So why are big investors in sustainable business such bad news? What does this mean when big investment comes to growing sustainable brands? Is this not a good thing? Is this not helping the market for sustainable products? I am going to give my opinion as to why this isn’t good, and why when this has happened in the past (eg. Ecover to SC Johnson) it has meant it is time to find other brands to support.

  1. Often this investment is not the be all and end all. It is not money needed to survive, it is often a large pot acquired more easily for the purpose of rapid growth, which in itself is hard to keep sustainable. In this specific case, Oatly approached Blackstone for the money, despite the alleged links to deforestation and Trump being widely documented.
  2. Accepting investment from big firms and then saying a small brand is going to try and influence it is naive. Oatly is a tiny fish in the huge ocean of Blackstone: Oatly is a $200 million investment out of the over $571 billion in assets under management Blackstone has – can a tiny investment like Oatly really change a giant like Blackstone? It seems unlikely.
  3. Big unethical companies can then use small sustainable brands to greenwash and make itself look better. Already Blackstone has used Oatly as a publicity stunt – at the time this story broke, Blackstone had details about its Oatly investment in its Instagram bio (now removed, see picture below). 
Blackstone’s Instagram bio Aug 2020.
  1. Enormous profit earned back from this investment will fuel earth shattering projects; aka Amazon deforestation and Trump! Not good news. Specifically, Blackstone’s 10% stake has a projected profit of $40 million in 2021, from Oatly’s projected profit of $400 million.
  1. Where does this leave other small independent brands not ‘selling out’ to big investment firms? There are plenty of other sustainable brands to support with your money! Check out this post for a few suggestions.
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This has opened up the question – is there any ethical consumption under capitalism?

One of the biggest reasons Oatly has received such backlash against this new investor is because it has previously, and continues to, hail itself as ‘the best’ in terms of sustainability and ethical production. This was one of the most unforeseeable business decisions any supporter of the brand could have predicted. Oatly has since released a statement about its decision to do this, and has been defending its choice all over social media. I also met with its chief sustainability officer, Ashley Allen, to discuss some of the waves of concern coming after this story hit mainstream media. The brand’s personable social media presence fools you into thinking this multi million dollar business is one of your friends who is trying to make the world a better place, and sweet talks you into agreeing with its decisions, however it is important that we, as consumers, make up our own minds about this deal and brand.

The main positive to come from this story, however, is that of collective consumer power. We demanded better and more from a sustainable company, and it was forced to speak out. We have had our voices heard, not just by Oatly, but by other brands showing that authenticity and transparency are the bare minimum, and from investment companies who now know token sustainable investments are not going to fool us.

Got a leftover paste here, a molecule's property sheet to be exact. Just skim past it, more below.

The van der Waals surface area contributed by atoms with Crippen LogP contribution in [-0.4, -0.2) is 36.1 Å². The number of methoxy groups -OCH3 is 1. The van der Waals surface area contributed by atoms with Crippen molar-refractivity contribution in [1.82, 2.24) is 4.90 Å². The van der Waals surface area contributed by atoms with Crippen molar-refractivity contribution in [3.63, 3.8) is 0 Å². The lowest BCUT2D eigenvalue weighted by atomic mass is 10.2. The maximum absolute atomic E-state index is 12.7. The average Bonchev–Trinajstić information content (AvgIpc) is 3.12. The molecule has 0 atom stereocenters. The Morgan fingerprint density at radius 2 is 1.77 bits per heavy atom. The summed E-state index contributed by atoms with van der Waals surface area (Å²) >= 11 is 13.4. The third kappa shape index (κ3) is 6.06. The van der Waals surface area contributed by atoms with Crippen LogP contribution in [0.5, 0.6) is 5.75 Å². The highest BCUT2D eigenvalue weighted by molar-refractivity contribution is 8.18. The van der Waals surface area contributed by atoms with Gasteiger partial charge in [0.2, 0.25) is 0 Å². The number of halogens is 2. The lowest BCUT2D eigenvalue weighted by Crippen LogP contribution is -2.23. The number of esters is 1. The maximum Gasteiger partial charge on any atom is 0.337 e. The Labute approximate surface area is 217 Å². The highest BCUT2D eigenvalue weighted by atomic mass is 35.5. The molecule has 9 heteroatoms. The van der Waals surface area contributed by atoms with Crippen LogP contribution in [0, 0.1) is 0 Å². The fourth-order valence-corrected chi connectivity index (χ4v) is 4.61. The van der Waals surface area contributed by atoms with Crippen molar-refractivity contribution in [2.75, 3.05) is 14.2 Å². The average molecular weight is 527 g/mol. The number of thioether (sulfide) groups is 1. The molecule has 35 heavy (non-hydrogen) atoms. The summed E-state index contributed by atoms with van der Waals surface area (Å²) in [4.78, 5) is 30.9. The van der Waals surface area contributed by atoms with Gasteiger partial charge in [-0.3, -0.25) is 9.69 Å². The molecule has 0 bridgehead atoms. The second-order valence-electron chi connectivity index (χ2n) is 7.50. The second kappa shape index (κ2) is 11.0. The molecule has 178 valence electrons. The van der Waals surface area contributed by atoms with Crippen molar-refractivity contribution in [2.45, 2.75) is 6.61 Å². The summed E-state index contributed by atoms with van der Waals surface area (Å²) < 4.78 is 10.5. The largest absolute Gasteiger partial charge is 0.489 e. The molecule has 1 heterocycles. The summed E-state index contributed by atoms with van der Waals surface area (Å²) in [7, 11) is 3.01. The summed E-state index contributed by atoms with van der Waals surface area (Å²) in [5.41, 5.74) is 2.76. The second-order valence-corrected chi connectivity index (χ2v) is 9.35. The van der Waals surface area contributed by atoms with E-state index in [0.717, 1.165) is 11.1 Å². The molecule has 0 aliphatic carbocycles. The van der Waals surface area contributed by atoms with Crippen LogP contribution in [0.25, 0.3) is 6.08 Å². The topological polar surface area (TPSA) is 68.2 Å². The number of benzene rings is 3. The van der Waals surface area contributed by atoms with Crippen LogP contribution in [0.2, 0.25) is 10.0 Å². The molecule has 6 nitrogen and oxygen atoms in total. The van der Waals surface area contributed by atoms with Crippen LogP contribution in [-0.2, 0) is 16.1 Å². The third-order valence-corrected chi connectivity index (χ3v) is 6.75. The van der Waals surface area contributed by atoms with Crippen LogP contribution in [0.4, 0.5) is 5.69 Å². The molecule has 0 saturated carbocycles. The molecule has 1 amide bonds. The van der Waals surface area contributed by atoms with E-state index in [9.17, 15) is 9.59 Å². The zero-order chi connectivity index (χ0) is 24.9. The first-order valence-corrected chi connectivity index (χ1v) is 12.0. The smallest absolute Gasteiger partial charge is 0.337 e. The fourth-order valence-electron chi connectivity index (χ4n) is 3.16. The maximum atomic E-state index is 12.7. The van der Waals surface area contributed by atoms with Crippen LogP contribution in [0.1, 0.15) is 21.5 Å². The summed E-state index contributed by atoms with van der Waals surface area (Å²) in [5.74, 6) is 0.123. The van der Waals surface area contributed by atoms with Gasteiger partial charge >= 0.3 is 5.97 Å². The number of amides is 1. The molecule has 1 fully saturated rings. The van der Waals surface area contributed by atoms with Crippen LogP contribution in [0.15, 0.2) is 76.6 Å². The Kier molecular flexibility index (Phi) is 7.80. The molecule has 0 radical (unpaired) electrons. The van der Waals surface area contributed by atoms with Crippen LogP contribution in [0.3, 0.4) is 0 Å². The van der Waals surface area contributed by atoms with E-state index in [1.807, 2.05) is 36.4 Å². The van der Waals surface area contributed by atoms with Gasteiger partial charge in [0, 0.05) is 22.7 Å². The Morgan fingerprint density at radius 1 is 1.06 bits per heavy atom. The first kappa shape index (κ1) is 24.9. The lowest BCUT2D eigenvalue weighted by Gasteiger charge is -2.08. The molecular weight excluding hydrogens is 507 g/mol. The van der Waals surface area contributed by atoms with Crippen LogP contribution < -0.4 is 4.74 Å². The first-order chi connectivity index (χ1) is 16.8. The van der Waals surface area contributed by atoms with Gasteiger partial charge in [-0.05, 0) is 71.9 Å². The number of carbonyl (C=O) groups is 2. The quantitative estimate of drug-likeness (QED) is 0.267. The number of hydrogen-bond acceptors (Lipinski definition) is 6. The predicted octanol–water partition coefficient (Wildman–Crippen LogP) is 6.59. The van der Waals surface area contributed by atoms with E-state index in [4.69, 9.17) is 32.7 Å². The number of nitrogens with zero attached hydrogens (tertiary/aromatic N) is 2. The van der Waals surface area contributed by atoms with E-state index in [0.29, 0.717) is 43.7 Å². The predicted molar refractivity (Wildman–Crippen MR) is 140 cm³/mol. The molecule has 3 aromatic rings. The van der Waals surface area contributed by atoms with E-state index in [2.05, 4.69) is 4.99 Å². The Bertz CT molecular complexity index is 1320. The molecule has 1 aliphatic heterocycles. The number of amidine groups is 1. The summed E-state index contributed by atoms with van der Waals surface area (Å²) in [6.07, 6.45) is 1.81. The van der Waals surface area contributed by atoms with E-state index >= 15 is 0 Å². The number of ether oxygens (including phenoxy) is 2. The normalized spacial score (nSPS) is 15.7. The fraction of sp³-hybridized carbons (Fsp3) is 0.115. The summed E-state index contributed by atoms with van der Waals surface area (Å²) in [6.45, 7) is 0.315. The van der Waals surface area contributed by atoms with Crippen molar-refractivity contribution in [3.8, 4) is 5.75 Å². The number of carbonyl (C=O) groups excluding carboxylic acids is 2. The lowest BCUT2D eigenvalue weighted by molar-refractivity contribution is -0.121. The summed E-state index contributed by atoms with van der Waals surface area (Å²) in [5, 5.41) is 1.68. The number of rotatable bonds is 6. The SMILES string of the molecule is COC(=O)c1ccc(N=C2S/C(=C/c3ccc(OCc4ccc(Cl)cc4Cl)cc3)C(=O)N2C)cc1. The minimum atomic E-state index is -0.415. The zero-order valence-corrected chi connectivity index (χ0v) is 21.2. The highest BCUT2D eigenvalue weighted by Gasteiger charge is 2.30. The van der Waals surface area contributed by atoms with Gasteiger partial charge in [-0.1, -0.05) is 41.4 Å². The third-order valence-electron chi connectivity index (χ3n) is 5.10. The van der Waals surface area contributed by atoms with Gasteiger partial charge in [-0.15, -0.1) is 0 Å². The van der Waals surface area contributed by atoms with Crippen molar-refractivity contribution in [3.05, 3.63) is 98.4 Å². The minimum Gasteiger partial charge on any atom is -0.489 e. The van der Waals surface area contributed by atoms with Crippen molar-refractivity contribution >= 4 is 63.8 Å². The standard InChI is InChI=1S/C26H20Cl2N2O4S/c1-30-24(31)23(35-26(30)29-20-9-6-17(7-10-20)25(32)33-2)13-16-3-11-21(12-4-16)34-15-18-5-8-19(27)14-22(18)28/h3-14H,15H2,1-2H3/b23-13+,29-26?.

This then opens up the conversation for us to look into sustainable investments, money, and the world of finance. The idea of our money as consumers supporting practices we don’t believe in through investments and profit is so important, now more than ever, and we must question our favourite brands; ‘sustainable’ or not. This issue is not black and white, and for many brands receiving any investment no matter how big or small can be a lifeline to bring essential sustainable options to more people locally and globally. We must ensure that investments are becoming greener; sustainable brands become more attractive as investment options; and ultimately that these investments are ‘good’ for both people and planet!


Blackstone has since reached out in regard to the claims made in this article. A spokesperson from Blackstone said: “Blackstone are deeply proud of our commitment to sustainability, we have a long history of making our companies more sustainable and recently announced a goal of reducing carbon emissions by 15% across all new investments within the first 3 years of ownership where we control the energy use.”

Blackstone also denies the comments made about Hidrovias, adding that “Hidrovias does not own, control or have any interest – direct or indirect – in the road in question, which has been operated by the Brazilian government since 1976. Hidrovias’ port operations play an important role in reducing carbon emissions by taking a significant number of trucks (approximately 90,000/year) off of the road in Brazil – shifting that traffic to waterways.”

In terms of the funding of the Trump administration, Blackstone added: “Blackstone’s senior leadership team are bi-partisan, our people have supported candidates across the political spectrum. Steve Schwarzman has helped presidents of both parties on various initiatives over the years. Jon Gray, President & COO and Tony James, Vice Chairman are prominent and long-time Democratic donors, holding major fundraisers for VP Biden.

The opinion expressed in this article is that of its author Laura Young, and we encourage everyone to extend their research on the subject. If you would like to find out more about Blackstone’s response to the Oatly debate, it provides the following resources to do so: